The following is from the Aug. 30, 2016, edition of The New York Times.
August 27, 2016
By Sam Roberts
James W. Cronin, a physicist who shared a Nobel Prize for repudiating a fundamental principle of physics and explaining why the universe survived the Big Bang with anything in it, died on Thursday in St. Paul. He was 84.
In 1964, Dr. Cronin and Val Fitch of Princeton University were conducting experiments at Brookhaven National Laboratory on Long Island involving matter and antimatter: particles that have the same mass but hold opposite (though equal) charges, either positive or negative, compelling them to destroy each other on contact.
The researchers found that for all their similarities, the particles obeyed slightly different laws of physics: that there was, as Dr. Cronin put it, “a fundamental asymmetry between matter and antimatter.”
This contradicted a bedrock scientific principle known as charge-parity invariance, which had assumed that the same laws of physics would apply if the charges of particles were reversed from positive to negative or vice versa.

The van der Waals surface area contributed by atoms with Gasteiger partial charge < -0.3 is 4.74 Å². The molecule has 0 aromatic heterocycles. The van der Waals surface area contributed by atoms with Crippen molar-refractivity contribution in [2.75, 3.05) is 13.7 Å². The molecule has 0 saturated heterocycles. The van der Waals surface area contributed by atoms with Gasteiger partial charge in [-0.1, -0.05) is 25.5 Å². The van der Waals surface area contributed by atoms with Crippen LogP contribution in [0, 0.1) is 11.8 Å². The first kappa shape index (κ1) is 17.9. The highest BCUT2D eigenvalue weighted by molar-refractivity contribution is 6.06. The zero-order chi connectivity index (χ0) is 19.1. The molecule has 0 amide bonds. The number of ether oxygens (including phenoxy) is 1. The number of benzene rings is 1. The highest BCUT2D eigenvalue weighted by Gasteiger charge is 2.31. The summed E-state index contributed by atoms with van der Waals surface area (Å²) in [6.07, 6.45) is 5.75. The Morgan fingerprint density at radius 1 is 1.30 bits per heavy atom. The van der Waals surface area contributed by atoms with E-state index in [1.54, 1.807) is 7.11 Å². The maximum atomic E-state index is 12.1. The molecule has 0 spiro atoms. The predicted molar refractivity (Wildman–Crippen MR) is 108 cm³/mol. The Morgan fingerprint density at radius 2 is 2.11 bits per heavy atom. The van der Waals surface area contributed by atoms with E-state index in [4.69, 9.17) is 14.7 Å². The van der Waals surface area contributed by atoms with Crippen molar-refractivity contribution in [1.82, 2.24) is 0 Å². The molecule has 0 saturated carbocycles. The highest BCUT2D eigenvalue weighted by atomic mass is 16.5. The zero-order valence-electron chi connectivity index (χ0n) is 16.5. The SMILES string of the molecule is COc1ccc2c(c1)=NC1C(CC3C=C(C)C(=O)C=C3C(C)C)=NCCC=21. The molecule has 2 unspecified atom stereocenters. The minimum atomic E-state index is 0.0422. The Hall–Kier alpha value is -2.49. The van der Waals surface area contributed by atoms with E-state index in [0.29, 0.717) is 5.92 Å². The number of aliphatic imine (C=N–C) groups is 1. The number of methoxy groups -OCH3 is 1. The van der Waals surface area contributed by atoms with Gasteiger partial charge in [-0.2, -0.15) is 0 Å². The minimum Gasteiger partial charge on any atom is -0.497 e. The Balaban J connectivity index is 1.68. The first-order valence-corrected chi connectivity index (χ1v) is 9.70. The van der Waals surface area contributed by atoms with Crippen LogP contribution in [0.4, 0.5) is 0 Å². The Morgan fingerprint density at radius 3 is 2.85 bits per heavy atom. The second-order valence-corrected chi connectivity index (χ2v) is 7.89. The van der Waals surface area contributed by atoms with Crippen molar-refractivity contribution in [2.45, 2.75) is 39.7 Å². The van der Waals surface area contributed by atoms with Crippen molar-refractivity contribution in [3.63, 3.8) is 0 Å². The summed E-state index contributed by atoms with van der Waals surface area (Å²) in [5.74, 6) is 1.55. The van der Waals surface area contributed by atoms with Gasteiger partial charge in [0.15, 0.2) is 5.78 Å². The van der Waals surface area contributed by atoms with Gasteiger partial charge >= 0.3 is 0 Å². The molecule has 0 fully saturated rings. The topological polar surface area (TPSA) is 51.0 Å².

The finding, known as the Fitch-Cronin effect, bolstered the Big Bang theory, mainly by explaining why the matter and antimatter produced by the explosion did not annihilate each other, leaving nothing but light instead of a residue that evolved into stars, planets and people. . .
Dr. Cronin’s infatuation with physics began in high school. He graduated in 1951 from Southern Methodist, where he majored in physics and mathematics. He received a doctoral degree from the University of Chicago, where he studied under Enrico Fermi, Edward Teller and Murray Gell-Mann. His thesis was on experimental nuclear physics.
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